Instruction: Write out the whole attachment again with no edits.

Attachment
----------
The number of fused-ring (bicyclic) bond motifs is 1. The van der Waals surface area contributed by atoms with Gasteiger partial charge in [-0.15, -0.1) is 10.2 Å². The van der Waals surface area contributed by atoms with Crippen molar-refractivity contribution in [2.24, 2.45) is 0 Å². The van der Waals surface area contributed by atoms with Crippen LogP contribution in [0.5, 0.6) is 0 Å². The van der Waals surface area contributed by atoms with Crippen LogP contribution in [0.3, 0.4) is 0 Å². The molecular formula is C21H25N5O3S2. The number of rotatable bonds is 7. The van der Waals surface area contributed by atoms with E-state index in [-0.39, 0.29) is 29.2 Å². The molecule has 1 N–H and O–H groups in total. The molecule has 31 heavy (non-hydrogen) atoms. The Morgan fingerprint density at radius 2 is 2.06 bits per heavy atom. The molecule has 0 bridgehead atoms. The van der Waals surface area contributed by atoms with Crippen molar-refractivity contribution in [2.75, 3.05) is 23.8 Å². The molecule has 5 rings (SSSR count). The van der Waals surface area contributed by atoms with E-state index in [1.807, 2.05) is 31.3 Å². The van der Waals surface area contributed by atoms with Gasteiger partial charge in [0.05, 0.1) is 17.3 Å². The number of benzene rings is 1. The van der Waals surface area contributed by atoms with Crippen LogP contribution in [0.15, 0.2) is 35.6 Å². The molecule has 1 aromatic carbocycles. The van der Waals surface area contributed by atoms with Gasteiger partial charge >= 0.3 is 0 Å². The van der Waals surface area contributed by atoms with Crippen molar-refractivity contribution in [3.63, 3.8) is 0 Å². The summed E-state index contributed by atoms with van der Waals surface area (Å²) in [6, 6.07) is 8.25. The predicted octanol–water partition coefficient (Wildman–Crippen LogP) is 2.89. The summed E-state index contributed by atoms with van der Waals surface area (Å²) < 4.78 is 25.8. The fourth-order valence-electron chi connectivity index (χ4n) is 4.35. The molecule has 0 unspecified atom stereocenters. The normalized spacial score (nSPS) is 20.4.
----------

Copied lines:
The number of fused-ring (bicyclic) bond motifs is 1. The van der Waals surface area contributed by atoms with Gasteiger partial charge in [-0.15, -0.1) is 10.2 Å². The van der Waals surface area contributed by atoms with Crippen molar-refractivity contribution in [2.24, 2.45) is 0 Å². The van der Waals surface area contributed by atoms with Crippen LogP contribution in [0.5, 0.6) is 0 Å². The van der Waals surface area contributed by atoms with Crippen LogP contribution in [0.3, 0.4) is 0 Å². The molecular formula is C21H25N5O3S2. The number of rotatable bonds is 7. The van der Waals surface area contributed by atoms with E-state index in [-0.39, 0.29) is 29.2 Å². The molecule has 1 N–H and O–H groups in total. The molecule has 31 heavy (non-hydrogen) atoms. The Morgan fingerprint density at radius 2 is 2.06 bits per heavy atom. The molecule has 0 bridgehead atoms. The van der Waals surface area contributed by atoms with Crippen molar-refractivity contribution in [2.75, 3.05) is 23.8 Å². The molecule has 5 rings (SSSR count). The van der Waals surface area contributed by atoms with E-state index in [1.807, 2.05) is 31.3 Å². The van der Waals surface area contributed by atoms with Gasteiger partial charge in [0.05, 0.1) is 17.3 Å². The number of benzene rings is 1. The van der Waals surface area contributed by atoms with Crippen LogP contribution in [0.15, 0.2) is 35.6 Å². The molecule has 1 aromatic carbocycles. The van der Waals surface area contributed by atoms with Gasteiger partial charge >= 0.3 is 0 Å². The van der Waals surface area contributed by atoms with Crippen molar-refractivity contribution in [3.63, 3.8) is 0 Å². The summed E-state index contributed by atoms with van der Waals surface area (Å²) in [6, 6.07) is 8.25. The predicted octanol–water partition coefficient (Wildman–Crippen LogP) is 2.89. The summed E-state index contributed by atoms with van der Waals surface area (Å²) < 4.78 is 25.8. The fourth-order valence-electron chi connectivity index (χ4n) is 4.35. The molecule has 0 unspecified atom stereocenters. The normalized spacial score (nSPS) is 20.4.